Still hopes for Regent to rise from ashes

regent cinema fire
The Regent Cinema auditorium was completely destroyed by fire in March 2016 and later demolished

THIS week marked three years since the Regent Cinema in Lyme Regis burnt down.

I remember the day clearly – I had just finished that week’s issue of the View From Lyme Regis. It was a bright, sunny day so the blinds were drawn in the office and it wasn’t until we received a call from town councillor Derek Hallett, asking “have you seen the fire?” that we pulled them up and saw the huge plumes of black smoke above the town.

I dropped the phone and dashed out of the door with Dad. We were the first press on the scene and later had to return to the office to change half the paper before it was sent to print.

I had never covered such a big fire, and definitely not one which engulfed such a beloved public building. Residents cried in the street as they watched the flames take hold and gasped with horror as the roof collapsed. A sad day for Lyme.

For the latest update on the planned rebuild of the cinema click here, and we also share some of our readers’ favourite memories of the Regent in this week’s printed issue of LymeOnline.

But while we wait in hope for it to rise from the ashes, we mustn’t forget how lucky Lyme is to still have its own theatre.

Last week I attended this season’s programme launch at the Marine, with a huge variety of music, theatre, live screenings, comedy and even some cinema planned over the coming months.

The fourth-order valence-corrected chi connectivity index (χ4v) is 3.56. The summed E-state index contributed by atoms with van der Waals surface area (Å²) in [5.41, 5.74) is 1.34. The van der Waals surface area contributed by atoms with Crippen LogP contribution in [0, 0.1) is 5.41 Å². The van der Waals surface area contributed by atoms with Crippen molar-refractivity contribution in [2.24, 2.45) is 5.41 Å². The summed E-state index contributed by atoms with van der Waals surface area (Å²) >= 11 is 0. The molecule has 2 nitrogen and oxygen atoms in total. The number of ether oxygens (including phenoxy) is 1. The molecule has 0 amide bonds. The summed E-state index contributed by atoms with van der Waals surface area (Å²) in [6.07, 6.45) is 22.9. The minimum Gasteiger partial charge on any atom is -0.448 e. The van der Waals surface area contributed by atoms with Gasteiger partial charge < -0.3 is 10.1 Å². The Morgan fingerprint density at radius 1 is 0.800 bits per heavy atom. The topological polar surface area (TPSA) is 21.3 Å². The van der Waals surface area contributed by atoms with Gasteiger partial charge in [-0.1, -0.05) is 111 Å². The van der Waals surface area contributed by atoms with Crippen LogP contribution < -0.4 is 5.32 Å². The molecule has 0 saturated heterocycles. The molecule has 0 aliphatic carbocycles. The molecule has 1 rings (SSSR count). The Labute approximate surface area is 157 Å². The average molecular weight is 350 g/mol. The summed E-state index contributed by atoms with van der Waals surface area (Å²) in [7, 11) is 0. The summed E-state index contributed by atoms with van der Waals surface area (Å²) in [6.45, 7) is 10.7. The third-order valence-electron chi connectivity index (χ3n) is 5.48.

The theatre will also be celebrating its 125th anniversary with a special review show and parade through the town in June, as well as a family magic show and screening of the 1949 classic ‘All Over The Town’, which was filmed in Lyme. The story follows a local reporter who upsets the town council (sounds a bit familiar to me) and the name was the inspiration for this blog!

The Marine Theatre is not the only local organisation celebrating at the moment. Twenty five groups went home from Wednesday night’s town council meeting with a combined total of more than £42,000 in grants.

In years gone by, the annual grants meeting has been one I dreaded – a long, drawn-out process with councillors fighting over their favourite organisations. One year the meeting went on so long I saw the milk man out delivering on my way home!

So I entered the Guildhall with a little trepidation on Wednesday evening, but it turns out I had no reason to worry. The council breezed through the applications within an hour – a record time I’m sure. All but two applicants went home with something in their pockets and there were no arguments (long may that continue!).

Some of the biggest beneficiaries of the night were Lyme’s water sports organisations, which won high praise from the councillors for being a great asset to the town and providing opportunities for young people.

I have to admit, it’s great to see the bay looking so busy during the summer – gigs skimming across the water, sail boats in the distance, paddleboarders making it look much easier than it is!

Sometimes I wish I had made more out of living by the sea while growing up. I spent every spare minute on the beach but not so much in the water… perhaps it’s not too late to start!

Woodmead Halls
About Francesca Evans 2046 Articles
Francesca grew up in Lyme Regis and has worked in community journalism in the area since 2011, having gained a First Class Honours degree in journalism and her NCTJ qualifications at Southampton Solent University.

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